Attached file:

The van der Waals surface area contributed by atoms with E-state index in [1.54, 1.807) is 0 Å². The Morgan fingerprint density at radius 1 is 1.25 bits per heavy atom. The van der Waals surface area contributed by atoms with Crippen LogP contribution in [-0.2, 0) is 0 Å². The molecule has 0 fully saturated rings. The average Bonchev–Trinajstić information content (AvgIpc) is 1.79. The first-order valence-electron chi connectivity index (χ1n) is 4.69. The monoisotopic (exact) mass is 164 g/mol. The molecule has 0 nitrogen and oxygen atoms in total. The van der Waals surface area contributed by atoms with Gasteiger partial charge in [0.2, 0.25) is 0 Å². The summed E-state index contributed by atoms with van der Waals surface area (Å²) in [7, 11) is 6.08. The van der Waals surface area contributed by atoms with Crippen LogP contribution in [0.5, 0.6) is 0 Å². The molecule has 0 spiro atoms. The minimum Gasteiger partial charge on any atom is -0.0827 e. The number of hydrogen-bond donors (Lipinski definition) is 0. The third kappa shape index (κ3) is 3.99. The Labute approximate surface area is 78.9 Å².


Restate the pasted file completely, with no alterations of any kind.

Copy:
The van der Waals surface area contributed by atoms with E-state index in [1.54, 1.807) is 0 Å². The Morgan fingerprint density at radius 1 is 1.25 bits per heavy atom. The van der Waals surface area contributed by atoms with Crippen LogP contribution in [-0.2, 0) is 0 Å². The molecule has 0 fully saturated rings. The average Bonchev–Trinajstić information content (AvgIpc) is 1.79. The first-order valence-electron chi connectivity index (χ1n) is 4.69. The monoisotopic (exact) mass is 164 g/mol. The molecule has 0 nitrogen and oxygen atoms in total. The van der Waals surface area contributed by atoms with Gasteiger partial charge in [0.2, 0.25) is 0 Å². The summed E-state index contributed by atoms with van der Waals surface area (Å²) in [7, 11) is 6.08. The van der Waals surface area contributed by atoms with Crippen LogP contribution in [0.5, 0.6) is 0 Å². The molecule has 0 spiro atoms. The minimum Gasteiger partial charge on any atom is -0.0827 e. The number of hydrogen-bond donors (Lipinski definition) is 0. The third kappa shape index (κ3) is 3.99. The Labute approximate surface area is 78.9 Å².